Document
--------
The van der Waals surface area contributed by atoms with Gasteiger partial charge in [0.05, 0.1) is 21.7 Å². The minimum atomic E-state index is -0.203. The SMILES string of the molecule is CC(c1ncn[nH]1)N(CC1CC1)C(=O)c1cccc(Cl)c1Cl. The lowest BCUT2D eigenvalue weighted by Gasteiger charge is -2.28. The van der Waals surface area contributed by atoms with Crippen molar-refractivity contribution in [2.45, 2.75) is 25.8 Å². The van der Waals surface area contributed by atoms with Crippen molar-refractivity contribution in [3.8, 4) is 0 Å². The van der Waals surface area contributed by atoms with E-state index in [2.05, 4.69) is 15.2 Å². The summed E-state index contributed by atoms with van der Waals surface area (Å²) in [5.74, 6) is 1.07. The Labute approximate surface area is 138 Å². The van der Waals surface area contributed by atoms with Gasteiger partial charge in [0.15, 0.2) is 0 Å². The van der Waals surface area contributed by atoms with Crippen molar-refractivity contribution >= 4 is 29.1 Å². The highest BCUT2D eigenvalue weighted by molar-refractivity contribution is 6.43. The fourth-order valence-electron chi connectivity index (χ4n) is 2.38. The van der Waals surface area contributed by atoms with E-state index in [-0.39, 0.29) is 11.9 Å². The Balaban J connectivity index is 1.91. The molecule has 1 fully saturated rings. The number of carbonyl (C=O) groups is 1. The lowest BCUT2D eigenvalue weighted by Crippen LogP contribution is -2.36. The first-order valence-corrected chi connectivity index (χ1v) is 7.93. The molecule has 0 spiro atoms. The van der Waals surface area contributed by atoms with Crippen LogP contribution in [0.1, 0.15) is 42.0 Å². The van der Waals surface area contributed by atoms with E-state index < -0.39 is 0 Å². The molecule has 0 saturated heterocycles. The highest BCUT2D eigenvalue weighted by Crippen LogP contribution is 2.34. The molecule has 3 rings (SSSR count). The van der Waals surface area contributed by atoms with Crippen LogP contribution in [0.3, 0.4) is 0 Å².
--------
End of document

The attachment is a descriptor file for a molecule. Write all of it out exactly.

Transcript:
The van der Waals surface area contributed by atoms with Gasteiger partial charge in [0.05, 0.1) is 21.7 Å². The minimum atomic E-state index is -0.203. The SMILES string of the molecule is CC(c1ncn[nH]1)N(CC1CC1)C(=O)c1cccc(Cl)c1Cl. The lowest BCUT2D eigenvalue weighted by Gasteiger charge is -2.28. The van der Waals surface area contributed by atoms with Crippen molar-refractivity contribution in [2.45, 2.75) is 25.8 Å². The van der Waals surface area contributed by atoms with Crippen molar-refractivity contribution in [3.8, 4) is 0 Å². The van der Waals surface area contributed by atoms with E-state index in [2.05, 4.69) is 15.2 Å². The summed E-state index contributed by atoms with van der Waals surface area (Å²) in [5.74, 6) is 1.07. The Labute approximate surface area is 138 Å². The van der Waals surface area contributed by atoms with Gasteiger partial charge in [0.15, 0.2) is 0 Å². The van der Waals surface area contributed by atoms with Crippen molar-refractivity contribution >= 4 is 29.1 Å². The highest BCUT2D eigenvalue weighted by molar-refractivity contribution is 6.43. The fourth-order valence-electron chi connectivity index (χ4n) is 2.38. The van der Waals surface area contributed by atoms with E-state index in [-0.39, 0.29) is 11.9 Å². The Balaban J connectivity index is 1.91. The molecule has 1 fully saturated rings. The number of carbonyl (C=O) groups is 1. The lowest BCUT2D eigenvalue weighted by Crippen LogP contribution is -2.36. The first-order valence-corrected chi connectivity index (χ1v) is 7.93. The molecule has 0 spiro atoms. The van der Waals surface area contributed by atoms with Crippen LogP contribution in [0.1, 0.15) is 42.0 Å². The van der Waals surface area contributed by atoms with E-state index < -0.39 is 0 Å². The molecule has 0 saturated heterocycles. The highest BCUT2D eigenvalue weighted by Crippen LogP contribution is 2.34. The molecule has 3 rings (SSSR count). The van der Waals surface area contributed by atoms with Crippen LogP contribution in [0.3, 0.4) is 0 Å².